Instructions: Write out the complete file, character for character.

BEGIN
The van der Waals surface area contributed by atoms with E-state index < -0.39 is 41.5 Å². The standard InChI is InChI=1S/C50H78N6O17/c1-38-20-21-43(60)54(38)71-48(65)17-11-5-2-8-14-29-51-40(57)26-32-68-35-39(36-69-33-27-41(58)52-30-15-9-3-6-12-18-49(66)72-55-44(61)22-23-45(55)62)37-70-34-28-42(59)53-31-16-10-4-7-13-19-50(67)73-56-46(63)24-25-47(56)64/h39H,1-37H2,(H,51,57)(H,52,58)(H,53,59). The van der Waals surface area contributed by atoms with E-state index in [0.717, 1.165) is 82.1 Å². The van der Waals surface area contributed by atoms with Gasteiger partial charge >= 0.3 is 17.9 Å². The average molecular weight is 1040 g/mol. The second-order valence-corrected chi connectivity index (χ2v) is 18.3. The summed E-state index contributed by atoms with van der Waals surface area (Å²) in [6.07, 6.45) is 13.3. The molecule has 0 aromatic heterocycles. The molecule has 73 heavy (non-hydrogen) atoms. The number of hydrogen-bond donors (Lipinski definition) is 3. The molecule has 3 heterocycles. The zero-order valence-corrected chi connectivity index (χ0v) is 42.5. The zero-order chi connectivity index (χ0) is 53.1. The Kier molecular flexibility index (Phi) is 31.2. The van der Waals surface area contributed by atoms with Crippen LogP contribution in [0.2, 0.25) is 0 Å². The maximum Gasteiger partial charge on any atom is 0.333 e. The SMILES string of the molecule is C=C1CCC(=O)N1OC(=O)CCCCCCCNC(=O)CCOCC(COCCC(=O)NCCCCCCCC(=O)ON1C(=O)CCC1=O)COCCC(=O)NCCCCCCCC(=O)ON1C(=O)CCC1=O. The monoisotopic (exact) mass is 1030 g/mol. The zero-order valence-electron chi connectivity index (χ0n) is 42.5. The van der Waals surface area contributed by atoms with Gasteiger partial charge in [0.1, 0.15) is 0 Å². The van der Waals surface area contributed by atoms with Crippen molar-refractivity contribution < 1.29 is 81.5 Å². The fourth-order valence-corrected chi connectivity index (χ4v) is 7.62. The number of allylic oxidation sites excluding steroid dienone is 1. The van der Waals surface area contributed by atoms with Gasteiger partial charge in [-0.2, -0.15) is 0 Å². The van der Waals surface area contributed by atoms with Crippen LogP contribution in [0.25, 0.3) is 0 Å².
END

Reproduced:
The van der Waals surface area contributed by atoms with E-state index < -0.39 is 41.5 Å². The standard InChI is InChI=1S/C50H78N6O17/c1-38-20-21-43(60)54(38)71-48(65)17-11-5-2-8-14-29-51-40(57)26-32-68-35-39(36-69-33-27-41(58)52-30-15-9-3-6-12-18-49(66)72-55-44(61)22-23-45(55)62)37-70-34-28-42(59)53-31-16-10-4-7-13-19-50(67)73-56-46(63)24-25-47(56)64/h39H,1-37H2,(H,51,57)(H,52,58)(H,53,59). The van der Waals surface area contributed by atoms with E-state index in [0.717, 1.165) is 82.1 Å². The van der Waals surface area contributed by atoms with Gasteiger partial charge >= 0.3 is 17.9 Å². The average molecular weight is 1040 g/mol. The second-order valence-corrected chi connectivity index (χ2v) is 18.3. The summed E-state index contributed by atoms with van der Waals surface area (Å²) in [6.07, 6.45) is 13.3. The molecule has 0 aromatic heterocycles. The molecule has 73 heavy (non-hydrogen) atoms. The number of hydrogen-bond donors (Lipinski definition) is 3. The molecule has 3 heterocycles. The zero-order valence-corrected chi connectivity index (χ0v) is 42.5. The zero-order chi connectivity index (χ0) is 53.1. The Kier molecular flexibility index (Phi) is 31.2. The van der Waals surface area contributed by atoms with Crippen LogP contribution in [0.2, 0.25) is 0 Å². The maximum Gasteiger partial charge on any atom is 0.333 e. The SMILES string of the molecule is C=C1CCC(=O)N1OC(=O)CCCCCCCNC(=O)CCOCC(COCCC(=O)NCCCCCCCC(=O)ON1C(=O)CCC1=O)COCCC(=O)NCCCCCCCC(=O)ON1C(=O)CCC1=O. The monoisotopic (exact) mass is 1030 g/mol. The zero-order valence-electron chi connectivity index (χ0n) is 42.5. The van der Waals surface area contributed by atoms with Gasteiger partial charge in [0.1, 0.15) is 0 Å². The van der Waals surface area contributed by atoms with Crippen molar-refractivity contribution < 1.29 is 81.5 Å². The fourth-order valence-corrected chi connectivity index (χ4v) is 7.62. The number of allylic oxidation sites excluding steroid dienone is 1. The van der Waals surface area contributed by atoms with Gasteiger partial charge in [-0.2, -0.15) is 0 Å². The van der Waals surface area contributed by atoms with Crippen LogP contribution in [0.25, 0.3) is 0 Å².